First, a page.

Increasing the temperature of a liquid tends to:
A. Increase viscosity and decrease density
B. Increase viscosity and increase density
C. Decrease viscosity and decrease density
D. Decrease viscosity and increase density
In general, liquids tend to get “thinner” when their temperature increases. For example, honey and oil tend to flow better at higher temperatures. Therefore, increasing temperature decreases viscosity. Answer A and Answer B are not correct.
In general, the liquids tend to expand when their temperature increases. For example, the same mass of boiling water occupies more volume at 100 degrees Celsius than at 20 degrees Celsius. Therefore, increasing temperature decreases density. Answer C is correct.
Additional Complicating Factors
The viscosity of liquids is affected by temperature. However some liquids are Non-Newtonian and their viscosity can be much more affected by how they are treated. For example, trying to pump certain slurries using more energy can cause the apparent viscosity to increase. This in turn causes the slurry to exhibit more resistance and can actually reduce the flowrate—even though more energy is used.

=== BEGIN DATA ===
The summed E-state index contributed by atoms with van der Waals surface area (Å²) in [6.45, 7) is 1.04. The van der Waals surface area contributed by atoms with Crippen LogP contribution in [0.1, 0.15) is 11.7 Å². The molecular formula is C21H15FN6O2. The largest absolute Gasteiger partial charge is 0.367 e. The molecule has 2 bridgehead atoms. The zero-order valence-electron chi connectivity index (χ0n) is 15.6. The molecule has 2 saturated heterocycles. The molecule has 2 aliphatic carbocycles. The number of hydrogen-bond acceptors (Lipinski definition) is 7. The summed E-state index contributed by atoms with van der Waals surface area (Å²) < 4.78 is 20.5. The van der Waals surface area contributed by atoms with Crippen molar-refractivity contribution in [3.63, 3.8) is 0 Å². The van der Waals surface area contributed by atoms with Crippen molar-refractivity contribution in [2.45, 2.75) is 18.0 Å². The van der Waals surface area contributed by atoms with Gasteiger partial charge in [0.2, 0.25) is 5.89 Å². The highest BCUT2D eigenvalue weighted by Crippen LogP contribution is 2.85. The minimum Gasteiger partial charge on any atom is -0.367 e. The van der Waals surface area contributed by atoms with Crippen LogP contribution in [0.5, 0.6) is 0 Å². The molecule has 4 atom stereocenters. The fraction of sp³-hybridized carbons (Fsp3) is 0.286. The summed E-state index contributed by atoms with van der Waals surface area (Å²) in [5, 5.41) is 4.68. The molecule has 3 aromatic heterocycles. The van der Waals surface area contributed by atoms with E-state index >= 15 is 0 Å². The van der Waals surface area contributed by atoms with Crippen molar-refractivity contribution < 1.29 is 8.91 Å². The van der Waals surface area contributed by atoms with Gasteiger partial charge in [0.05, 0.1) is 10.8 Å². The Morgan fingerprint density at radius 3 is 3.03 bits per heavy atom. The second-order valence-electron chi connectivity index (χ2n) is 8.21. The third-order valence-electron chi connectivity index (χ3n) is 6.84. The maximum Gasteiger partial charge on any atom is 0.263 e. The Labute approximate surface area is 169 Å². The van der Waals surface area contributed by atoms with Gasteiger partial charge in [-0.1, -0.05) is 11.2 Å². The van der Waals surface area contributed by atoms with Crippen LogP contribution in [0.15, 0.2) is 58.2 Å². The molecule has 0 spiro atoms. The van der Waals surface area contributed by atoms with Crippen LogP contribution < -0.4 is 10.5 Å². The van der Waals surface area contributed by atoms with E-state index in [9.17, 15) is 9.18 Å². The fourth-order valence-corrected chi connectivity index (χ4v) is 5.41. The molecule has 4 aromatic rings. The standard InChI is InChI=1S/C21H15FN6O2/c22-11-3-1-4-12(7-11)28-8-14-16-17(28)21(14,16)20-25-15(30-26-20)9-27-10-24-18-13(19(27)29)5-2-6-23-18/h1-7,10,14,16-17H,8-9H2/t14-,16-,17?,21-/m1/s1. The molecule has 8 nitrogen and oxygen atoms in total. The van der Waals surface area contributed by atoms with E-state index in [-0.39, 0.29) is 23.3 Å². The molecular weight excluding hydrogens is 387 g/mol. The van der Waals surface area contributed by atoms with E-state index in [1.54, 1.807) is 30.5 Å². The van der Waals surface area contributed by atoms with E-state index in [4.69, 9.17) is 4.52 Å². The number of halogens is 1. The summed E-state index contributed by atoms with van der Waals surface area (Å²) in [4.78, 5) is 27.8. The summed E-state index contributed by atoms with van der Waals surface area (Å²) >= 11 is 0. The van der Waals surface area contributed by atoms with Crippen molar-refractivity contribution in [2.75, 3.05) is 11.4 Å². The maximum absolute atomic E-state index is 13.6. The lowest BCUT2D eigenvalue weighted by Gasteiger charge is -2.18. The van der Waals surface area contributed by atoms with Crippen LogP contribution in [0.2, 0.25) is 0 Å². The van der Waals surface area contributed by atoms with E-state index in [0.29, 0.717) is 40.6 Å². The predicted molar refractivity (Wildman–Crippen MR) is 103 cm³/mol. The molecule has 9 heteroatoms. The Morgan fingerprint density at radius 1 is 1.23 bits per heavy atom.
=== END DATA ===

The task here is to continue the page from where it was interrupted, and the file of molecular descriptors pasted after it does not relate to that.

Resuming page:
While liquid density generally decreases with increasing temperature, this is not always the case. For example, the density of water between about 0 and 4 degrees Celsius will actually increase with increasing temperature.
David W. Spitzer is a regular contributor to Flow Control magazine and a principal in Spitzer and Boyes, LLC, offering engineering, seminars, strategic, marketing consulting, distribution consulting and expert witness services for manufacturing and automation companies. He has more than 35 years of experience and has written over 10 books and 250 articles about flow measurement, instrumentation and process control.
Mr. Spitzer can be reached at 845 623-1830 or www.spitzerandboyes.com. Click on the “Products” tab in the navigation menu to find his “Consumer Guides” to various flow and level measurement technologies.